Linkage Disequilibrium, Gene Trees and Selfing: An Ancestral Recombination Graph With Partial Self-Fertilization
Magnus Nordborg

Abstract

It is shown that partial self-fertilization can be introduced into neutral population genetic models with recombination as a simple change in the scaling of the parameters. This means that statistical and computational methods that have been developed under the assumption of random mating can be used without modification, provided the appropriate parameter changes are made. An important prediction is that all forms of linkage disequilibrium will be more extensive in selfing species. The implications of this are discussed.

THE tremendous advances in methods of polymorphism detection, especially directly at the sequence level, are in the process of rejuvenating population genetics (Chakravarti 1999). To fully take advantage of the flood of polymorphism data, it is clear that new models and methods of analysis are needed. In particular, there is a need for theory that incorporates recombination, so that phenomena such as linkage disequilibrium can be investigated. Although multilocus models have a long history, most of this work concerns small numbers of loci, whereas sequences, in which each base can be seen as a locus, consist of very large numbers of loci. Indeed it can be argued that the current focus on linkage disequilibrium in the sense of a measure of correlation between pairs of loci is a relic of classical two-locus models.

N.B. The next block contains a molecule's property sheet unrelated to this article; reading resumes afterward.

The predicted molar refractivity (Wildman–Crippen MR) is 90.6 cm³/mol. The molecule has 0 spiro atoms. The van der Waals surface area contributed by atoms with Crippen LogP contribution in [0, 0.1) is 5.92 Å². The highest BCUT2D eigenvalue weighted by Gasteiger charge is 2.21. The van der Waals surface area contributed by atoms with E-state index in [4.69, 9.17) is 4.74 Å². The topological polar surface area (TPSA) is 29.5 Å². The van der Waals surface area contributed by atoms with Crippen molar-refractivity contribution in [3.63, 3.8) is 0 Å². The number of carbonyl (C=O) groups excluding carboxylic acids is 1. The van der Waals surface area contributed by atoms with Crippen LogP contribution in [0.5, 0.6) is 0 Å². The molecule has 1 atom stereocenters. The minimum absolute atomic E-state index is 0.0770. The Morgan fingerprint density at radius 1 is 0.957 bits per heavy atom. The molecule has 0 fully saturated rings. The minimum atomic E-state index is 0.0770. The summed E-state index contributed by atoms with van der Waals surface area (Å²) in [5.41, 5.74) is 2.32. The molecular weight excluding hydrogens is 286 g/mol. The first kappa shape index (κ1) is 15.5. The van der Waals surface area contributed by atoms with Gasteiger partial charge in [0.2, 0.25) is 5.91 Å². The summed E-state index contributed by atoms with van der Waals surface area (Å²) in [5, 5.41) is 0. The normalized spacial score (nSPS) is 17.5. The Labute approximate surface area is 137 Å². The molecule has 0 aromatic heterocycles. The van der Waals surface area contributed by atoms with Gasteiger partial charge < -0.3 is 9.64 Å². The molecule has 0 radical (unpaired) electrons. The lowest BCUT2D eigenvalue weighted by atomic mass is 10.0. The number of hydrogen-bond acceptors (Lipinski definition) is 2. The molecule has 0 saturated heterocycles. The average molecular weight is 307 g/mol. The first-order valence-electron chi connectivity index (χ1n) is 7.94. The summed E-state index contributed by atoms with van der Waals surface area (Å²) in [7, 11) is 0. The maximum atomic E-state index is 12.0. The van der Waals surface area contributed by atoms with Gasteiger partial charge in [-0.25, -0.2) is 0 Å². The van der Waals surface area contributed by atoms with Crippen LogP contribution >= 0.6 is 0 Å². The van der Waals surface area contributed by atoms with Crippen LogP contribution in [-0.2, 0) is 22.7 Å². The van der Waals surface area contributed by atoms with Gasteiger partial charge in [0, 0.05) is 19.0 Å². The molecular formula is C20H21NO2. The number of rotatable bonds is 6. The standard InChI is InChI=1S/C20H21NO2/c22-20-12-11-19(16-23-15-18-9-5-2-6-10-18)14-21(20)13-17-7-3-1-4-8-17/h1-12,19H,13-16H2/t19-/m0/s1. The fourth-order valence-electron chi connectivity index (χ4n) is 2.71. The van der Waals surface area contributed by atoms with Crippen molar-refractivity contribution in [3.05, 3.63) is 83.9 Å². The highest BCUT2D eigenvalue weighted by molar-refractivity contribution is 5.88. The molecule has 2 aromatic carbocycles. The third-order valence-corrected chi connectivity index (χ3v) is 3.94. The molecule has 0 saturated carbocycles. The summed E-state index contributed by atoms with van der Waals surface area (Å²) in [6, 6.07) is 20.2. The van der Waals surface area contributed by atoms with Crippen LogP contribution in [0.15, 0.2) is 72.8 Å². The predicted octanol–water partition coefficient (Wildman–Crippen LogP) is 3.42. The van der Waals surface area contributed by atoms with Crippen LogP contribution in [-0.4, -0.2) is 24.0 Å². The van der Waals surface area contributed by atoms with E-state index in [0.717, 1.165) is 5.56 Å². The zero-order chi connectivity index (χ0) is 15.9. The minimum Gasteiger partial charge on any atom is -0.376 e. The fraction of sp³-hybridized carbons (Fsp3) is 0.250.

Furthermore, to be useful in analyzing data, theory must be formulated in an appropriate statistical framework. Many well-known results in population genetics are expectations over evolutionary realizations, whereas data typically reflect a single such realization (Donnelly 1996). Models based on gene genealogies, in particular the neutral coalescent, have played an important role in developing theory suitable for analyzing data (Hudson 1990; Donnelly and Tavaré 1995), and, although the standard coalescent does not include recombination, it can readily be generalized to do so (Hudson 1983).